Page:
Dubai Shares Post Fifth Monthly Drop as Oil Curbs Risk AppetiteSarmad Khan and Shoshanna Solomon
Dubai stocks slid to a three-week low, capping a fifth monthly decline for the benchmark share index, as plunging crude oil prices curbed appetite for risky assets. Saudi stocks slipped, paring their best month since August.
The DFM General Index fell 1.7 percent to close at 3,674.40, the weakest level since Jan. 8, bringing its retreat in January to 2.6 percent in January and extending the longest stretch of monthly losses since 2011. Saudi Arabia’s Tadawul All-Share Index decreased 0.4 percent, trimming its advance this month to 6.5 percent. The MSCI Emerging Markets Index slipped the most in three weeks as of 7:44 p.m. in Dubai.
Equities in the six-nation Gulf Cooperation Council are trading at their most volatile levels since February 2009, underscoring the region’s vulnerability to oil prices. The BGCC200 Index, which tracks the 200 biggest and most liquid stocks in the Persian Gulf, fell 0.9 percent on Thursday, the steepest decline since Jan. 6, as crude traded near a six-year low. The GCC accounts for about a third of the world’s proven oil reserves.
“The sentiment in the markets is weak and investors are tracking the drop in international markets,” Montasser Khelifi, a Dubai-based senior manager at Quantum Investment Bank Ltd., said by phone today. “The overriding theme is oil.”
Oil has tumbled about 40 percent since the Organization of Petroleum Exporting Countries decided to maintain output levels on Nov. 27, choosing to let rival producers curb their supplies first to alleviate a global glut. Brent, which sank 2.3 percent to $48.47 a barrel in London on Wednesday, traded at $48.94 on Thursday.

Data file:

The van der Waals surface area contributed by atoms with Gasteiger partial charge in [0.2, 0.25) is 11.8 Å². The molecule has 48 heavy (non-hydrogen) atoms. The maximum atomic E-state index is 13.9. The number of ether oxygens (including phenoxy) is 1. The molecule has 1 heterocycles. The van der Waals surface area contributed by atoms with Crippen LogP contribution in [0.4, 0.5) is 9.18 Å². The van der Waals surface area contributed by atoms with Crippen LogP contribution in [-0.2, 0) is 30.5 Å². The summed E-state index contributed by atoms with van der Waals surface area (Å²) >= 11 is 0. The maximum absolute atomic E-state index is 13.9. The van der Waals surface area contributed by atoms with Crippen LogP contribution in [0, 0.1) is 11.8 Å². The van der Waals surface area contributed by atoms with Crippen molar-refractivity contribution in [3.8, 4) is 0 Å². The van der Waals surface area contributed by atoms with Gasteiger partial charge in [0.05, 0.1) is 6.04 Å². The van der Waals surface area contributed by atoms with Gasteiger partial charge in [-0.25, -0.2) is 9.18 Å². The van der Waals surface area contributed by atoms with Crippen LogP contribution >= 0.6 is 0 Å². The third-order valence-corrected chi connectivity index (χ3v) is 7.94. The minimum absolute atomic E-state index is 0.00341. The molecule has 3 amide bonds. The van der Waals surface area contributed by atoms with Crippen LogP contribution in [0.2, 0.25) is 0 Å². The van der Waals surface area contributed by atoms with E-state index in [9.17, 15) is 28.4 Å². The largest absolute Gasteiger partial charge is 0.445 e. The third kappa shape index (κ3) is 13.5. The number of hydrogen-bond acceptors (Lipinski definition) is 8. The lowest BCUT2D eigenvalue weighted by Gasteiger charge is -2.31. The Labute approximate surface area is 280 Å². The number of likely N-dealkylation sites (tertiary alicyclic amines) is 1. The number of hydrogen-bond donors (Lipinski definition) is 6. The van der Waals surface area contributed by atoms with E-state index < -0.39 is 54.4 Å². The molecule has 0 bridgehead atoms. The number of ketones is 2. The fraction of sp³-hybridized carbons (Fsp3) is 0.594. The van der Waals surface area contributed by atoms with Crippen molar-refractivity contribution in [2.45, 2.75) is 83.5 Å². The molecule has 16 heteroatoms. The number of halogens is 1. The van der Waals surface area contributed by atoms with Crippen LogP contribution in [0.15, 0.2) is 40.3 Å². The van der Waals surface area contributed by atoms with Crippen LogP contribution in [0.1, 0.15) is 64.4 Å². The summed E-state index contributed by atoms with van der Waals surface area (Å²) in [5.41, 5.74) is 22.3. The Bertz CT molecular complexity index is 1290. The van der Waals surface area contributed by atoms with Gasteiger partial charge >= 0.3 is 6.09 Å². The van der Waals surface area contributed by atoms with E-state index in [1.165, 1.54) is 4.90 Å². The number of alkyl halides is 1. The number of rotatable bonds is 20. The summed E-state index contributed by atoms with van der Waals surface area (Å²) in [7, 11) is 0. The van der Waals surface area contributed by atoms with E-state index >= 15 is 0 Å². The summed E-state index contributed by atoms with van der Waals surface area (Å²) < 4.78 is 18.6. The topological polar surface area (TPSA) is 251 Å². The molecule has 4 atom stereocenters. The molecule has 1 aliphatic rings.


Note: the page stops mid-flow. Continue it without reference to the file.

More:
Emaar Properties PJSC, developer of the world’s tallest tower in Dubai, led losses in the city with a 2.9 percent drop. Dubai Islamic Bank PJSC, the biggest Shariah-compliant lender in the United Arab Emirates, slid 2.5 percent to the lowest close in more than two weeks.
Abu Dhabi’s shares were dragged lower by National Bank of Abu Dhabi PJSC, the largest bank in the U.A.E., which lost 5.5 percent even after reporting fourth-quarter profit that topped analyst estimates. Qatar’s QE Index ended January with a decrease of 3.1 percent, and along with Abu Dhabi’s gauge, posted the fourth monthly loss.
Saudi Arabia’s Tadawul All Share Index fell for the first time since the late King Abdullah died on Jan. 23. The gauge had rallied 5.8 percent in the three trading days since Friday as the monarch’s successor, King Salman, pledged to maintain Abdullah’s policies and the market regulator said the Arab world’s largest bourse is on track to open to foreign investors in the first half.
Kuwait’s shares fell 1 percent, while Bahrain’s were little changed. Equities in Iraq extended a 15-day losing streak, dropping 33 percent in period. Egypt’s EGX 30 Index declined 0.2 percent, posting its best monthly performance since July 2013.
Israel’s TA-25 Index retreated 0.4 percent, led by Teva Pharmaceutical Industries Ltd., as the gauge had its second monthly drop. Bezeq Israeli Telecommunication Corp. gained 0.1 percent, curbing a loss in January to 9.6 percent.
“Companies that are suffering from the brunt of the regulatory spotlight, like Bezeq and gas explorers, led the index lower this month,” Ori Licht, head of research at Israel Brokerage & Investments Ltd. in Tel Aviv, said by phone.
Israel’s Communications Ministry set tariffs for a wholesale telecommunication market in November in an effort to induce competition in fixed-line telephony, which is dominated by Bezeq. The company’s shares had their worst month since June 2012.
Shares of oil explorers Avner Oil Exploration LP and Delek Drilling LP have dropped more than 10 percent each since Israel’s Antitrust regulator on December 23 said he intends to disband exploration partnerships as they create a cartel.
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